ST.LOUIS -- After pitching eight shutout innings and giving up just one hit against the Royals five days earlier, Cards starter Adam Wainwright figured he wouldn't change much against the same lineup when he faced them Monday night.
The righty wanted to make the Royals hitters adjust to him.
Consider it done.
Wainwright gave up five runs in the first four innings on Monday night at Busch Stadium and the Cardinals lineup couldn't capitalize on a couple of rallies as the Cards fell to the Royals, 5-3, in the series opener between the two in-state rivals.
"You just have to tip your cap, they made the adjustments," Wainwright said. "I took the same game plan out there. I had to adjust it after a while and try and get outs different ways. For the most part, they were good today and I had to battle all day."
Wainwright ran into trouble right off the bat on Monday night, but not because the Royals were pounding his pitches, but because the righty was having trouble fielding his position.
With one out in the first, Esteban German laid down a bunt to the right of the mound. Wainwright came over to field it and picked it up cleanly, but then threw it wide of first baseman Albert Pujols. With German on second base, Wainwright spun around to try and pick him off, but instead the ball sailed into center field and German moved up to third base.
He was eventually brought home by a two-out RBI single from Emil Brown to put the Royals on the board. Something they couldn't do for eight innings, last time out against Wainwright.
"My fielding stunk, what else can you say?" Wainwright said. "There were some head-scratchers today."
After the Cards tied the game at 1, Wainwright gave two runs right back in the second. Royals catcher John Buck started the inning with a solo home run to center field. Ryan Shealy then doubled to put a runner on second with no outs. Wainwright settled down and got the next two hitters, but then allowed a two-out RBI single to David DeJesus.
Tony Pena Jr. started the inning with a single. Royals starter Odalis Perez squared up to bunt Pena over. He popped a ball up, and Wainwright slid in to try and catch it, but couldn't come up with it and the ball bounced away, moving Pena over to second, and giving Perez an infield single. After an RBI groundout by German, Mark Teahen came through with a two-out single to score Perez and give the Royals a 5-1 lead.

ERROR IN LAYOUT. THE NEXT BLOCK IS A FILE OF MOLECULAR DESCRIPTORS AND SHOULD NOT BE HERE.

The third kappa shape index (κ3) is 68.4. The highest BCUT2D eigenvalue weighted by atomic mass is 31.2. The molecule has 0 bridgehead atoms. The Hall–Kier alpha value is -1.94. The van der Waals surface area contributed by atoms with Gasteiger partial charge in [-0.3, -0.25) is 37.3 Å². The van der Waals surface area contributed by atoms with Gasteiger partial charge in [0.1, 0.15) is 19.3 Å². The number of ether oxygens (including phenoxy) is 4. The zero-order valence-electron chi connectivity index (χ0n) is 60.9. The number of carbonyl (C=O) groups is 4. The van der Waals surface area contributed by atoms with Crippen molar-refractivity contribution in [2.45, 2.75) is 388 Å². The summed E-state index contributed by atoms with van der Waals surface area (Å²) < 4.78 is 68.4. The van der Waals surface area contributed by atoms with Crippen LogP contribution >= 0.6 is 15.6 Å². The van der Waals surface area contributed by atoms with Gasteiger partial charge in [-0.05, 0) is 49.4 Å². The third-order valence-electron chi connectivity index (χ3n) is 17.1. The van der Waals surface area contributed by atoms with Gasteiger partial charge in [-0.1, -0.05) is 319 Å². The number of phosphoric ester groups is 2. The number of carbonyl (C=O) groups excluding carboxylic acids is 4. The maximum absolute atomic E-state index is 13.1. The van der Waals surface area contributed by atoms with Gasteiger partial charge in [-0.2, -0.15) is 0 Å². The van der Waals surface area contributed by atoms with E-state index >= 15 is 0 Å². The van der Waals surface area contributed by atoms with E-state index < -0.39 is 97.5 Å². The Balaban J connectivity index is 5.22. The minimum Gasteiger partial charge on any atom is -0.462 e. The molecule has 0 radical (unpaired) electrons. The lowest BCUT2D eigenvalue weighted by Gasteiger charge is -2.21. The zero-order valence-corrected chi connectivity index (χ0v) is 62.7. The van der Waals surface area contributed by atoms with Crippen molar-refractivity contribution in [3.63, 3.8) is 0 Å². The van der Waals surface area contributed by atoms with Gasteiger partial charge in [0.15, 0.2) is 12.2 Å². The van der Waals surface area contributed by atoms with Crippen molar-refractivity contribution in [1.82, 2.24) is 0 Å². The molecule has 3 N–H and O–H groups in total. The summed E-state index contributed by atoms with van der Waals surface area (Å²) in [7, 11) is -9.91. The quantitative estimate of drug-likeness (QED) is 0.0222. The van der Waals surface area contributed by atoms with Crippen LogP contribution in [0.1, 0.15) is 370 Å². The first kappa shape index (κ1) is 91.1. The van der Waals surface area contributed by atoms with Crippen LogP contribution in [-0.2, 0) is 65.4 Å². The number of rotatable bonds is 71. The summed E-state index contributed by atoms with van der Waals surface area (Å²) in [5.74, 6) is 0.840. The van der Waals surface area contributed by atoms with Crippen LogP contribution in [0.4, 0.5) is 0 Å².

"If you throw seven innings, you're going to throw a couple of bad ones," Wainwright said. "I look at a couple of key at-bats through the game. They obviously did have a better answer. I made more quality pitches the time before, but I made a lot of them tonight too."
In his first year as a starter, Wainwright has struggled to follow up a strong outing with another one his next time out. One start after he gave up one run in seven innings to the Astros on June 1, he allowed four runs in six innings and took the loss his next time out against the Reds on June 7. Earlier in the year after Wainwright went six innings and gave up two runs in a win against the Rockies, he was rocked his next time out against the Dodgers, giving up eight runs in 2 2/3 innings.
He finished Monday going seven innings and giving up five runs (four earned) on nine hits and walking one. He didn't strike out a batter. After giving up five runs in the first four innings, Wainwright was able to settle down and give his team a chance.
The Cards actually found themselves with a number of chances to get back in the game, but could never get over the hump.
In the first inning, the Cards loaded the bases with no outs, and only got one run out of it -- a double play by Juan Encarnacion that scored leadoff hitter So Taguchi. In the fifth, Encarnacion had another chance with the bases loaded. This time, it came with one out and one run already in. After the Royals intentionally walked Pujols for the second time in the game, Encarnacion grounded into a 6-4-3 double play to end the threat.
"It's just part of the game. You have to give [Perez] credit," Encarnacion said. "I got a pitch to hit, but I guess I didn't get it."
Pujols came into the game 13-for-19 against Perez lifetime with 15 RBIs, but didn't see much to hit this time around. Besides his two intentional walks, Pujols struck out swinging and singled in his only other at-bats against Perez.
Perez was in the opposite boat of Wainwright. Last time he faced the Cards, he gave up six earned runs in three innings on 10 hits. This time around, he was much more efficient, giving up three runs on six hits in six innings.
"He threw a lot of balls over the plate the first time," Cards third baseman Scott Rolen said. "Tonight, he changed speeds, moved the ball around a bit and threw a better game."
Rolen was one of the few hitters to get to Perez with a fourth inning solo home run, his first homer since May 29 and fourth on the year.
The Cards couldn't get much going off the Royals relievers either. After Perez exited, David Riske, Joakim Soria and Octavio Dotel held the Cards scoreless over the final three innings and gave the Cards their third loss in four tries to the Royals.
"The difference in the game was two-out hits," Manager Tony La Russa said. "It was a winnable game for both sides, and they won it."
Daniel Berk is an associate reporter for MLB.com. This story was not subject to the approval of Major League Baseball or its clubs.